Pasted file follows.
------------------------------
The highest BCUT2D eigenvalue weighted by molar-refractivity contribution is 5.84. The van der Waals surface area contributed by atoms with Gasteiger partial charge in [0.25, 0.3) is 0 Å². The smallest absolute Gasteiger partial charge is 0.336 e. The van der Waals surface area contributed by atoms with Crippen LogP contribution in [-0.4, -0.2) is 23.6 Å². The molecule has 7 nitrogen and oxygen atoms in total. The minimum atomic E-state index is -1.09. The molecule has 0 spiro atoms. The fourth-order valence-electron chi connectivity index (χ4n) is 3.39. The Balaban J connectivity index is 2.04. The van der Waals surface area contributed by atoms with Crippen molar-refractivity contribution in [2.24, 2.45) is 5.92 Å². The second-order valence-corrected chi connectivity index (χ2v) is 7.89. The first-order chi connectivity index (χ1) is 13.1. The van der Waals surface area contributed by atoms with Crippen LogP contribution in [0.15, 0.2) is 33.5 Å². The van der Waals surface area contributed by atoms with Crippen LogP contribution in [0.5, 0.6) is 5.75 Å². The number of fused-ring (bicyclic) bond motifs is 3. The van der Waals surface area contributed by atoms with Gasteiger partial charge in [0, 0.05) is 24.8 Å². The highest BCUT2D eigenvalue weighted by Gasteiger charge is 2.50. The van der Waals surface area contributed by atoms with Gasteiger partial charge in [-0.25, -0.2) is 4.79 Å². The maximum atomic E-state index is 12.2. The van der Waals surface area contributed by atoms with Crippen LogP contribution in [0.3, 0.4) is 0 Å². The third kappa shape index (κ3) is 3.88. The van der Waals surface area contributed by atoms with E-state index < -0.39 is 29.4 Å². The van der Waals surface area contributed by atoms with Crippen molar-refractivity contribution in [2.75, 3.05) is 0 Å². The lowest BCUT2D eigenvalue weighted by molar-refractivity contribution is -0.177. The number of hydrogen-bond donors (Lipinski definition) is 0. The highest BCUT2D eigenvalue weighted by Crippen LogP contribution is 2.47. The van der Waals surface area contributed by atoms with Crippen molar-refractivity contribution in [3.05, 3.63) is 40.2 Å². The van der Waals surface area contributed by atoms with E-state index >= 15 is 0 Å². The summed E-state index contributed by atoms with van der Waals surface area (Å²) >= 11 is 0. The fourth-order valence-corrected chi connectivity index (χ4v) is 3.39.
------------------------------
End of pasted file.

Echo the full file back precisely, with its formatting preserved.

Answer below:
The highest BCUT2D eigenvalue weighted by molar-refractivity contribution is 5.84. The van der Waals surface area contributed by atoms with Gasteiger partial charge in [0.25, 0.3) is 0 Å². The smallest absolute Gasteiger partial charge is 0.336 e. The van der Waals surface area contributed by atoms with Crippen LogP contribution in [-0.4, -0.2) is 23.6 Å². The molecule has 7 nitrogen and oxygen atoms in total. The minimum atomic E-state index is -1.09. The molecule has 0 spiro atoms. The fourth-order valence-electron chi connectivity index (χ4n) is 3.39. The Balaban J connectivity index is 2.04. The van der Waals surface area contributed by atoms with Crippen molar-refractivity contribution in [2.24, 2.45) is 5.92 Å². The second-order valence-corrected chi connectivity index (χ2v) is 7.89. The first-order chi connectivity index (χ1) is 13.1. The van der Waals surface area contributed by atoms with Crippen LogP contribution in [0.15, 0.2) is 33.5 Å². The van der Waals surface area contributed by atoms with Crippen LogP contribution in [0.5, 0.6) is 5.75 Å². The number of fused-ring (bicyclic) bond motifs is 3. The van der Waals surface area contributed by atoms with Gasteiger partial charge in [0, 0.05) is 24.8 Å². The highest BCUT2D eigenvalue weighted by Gasteiger charge is 2.50. The van der Waals surface area contributed by atoms with Gasteiger partial charge in [-0.25, -0.2) is 4.79 Å². The maximum atomic E-state index is 12.2. The van der Waals surface area contributed by atoms with Crippen LogP contribution in [0.3, 0.4) is 0 Å². The third kappa shape index (κ3) is 3.88. The van der Waals surface area contributed by atoms with E-state index < -0.39 is 29.4 Å². The van der Waals surface area contributed by atoms with Crippen molar-refractivity contribution in [2.75, 3.05) is 0 Å². The lowest BCUT2D eigenvalue weighted by molar-refractivity contribution is -0.177. The number of hydrogen-bond donors (Lipinski definition) is 0. The highest BCUT2D eigenvalue weighted by Crippen LogP contribution is 2.47. The van der Waals surface area contributed by atoms with Crippen molar-refractivity contribution in [3.05, 3.63) is 40.2 Å². The van der Waals surface area contributed by atoms with E-state index >= 15 is 0 Å². The summed E-state index contributed by atoms with van der Waals surface area (Å²) >= 11 is 0. The fourth-order valence-corrected chi connectivity index (χ4v) is 3.39.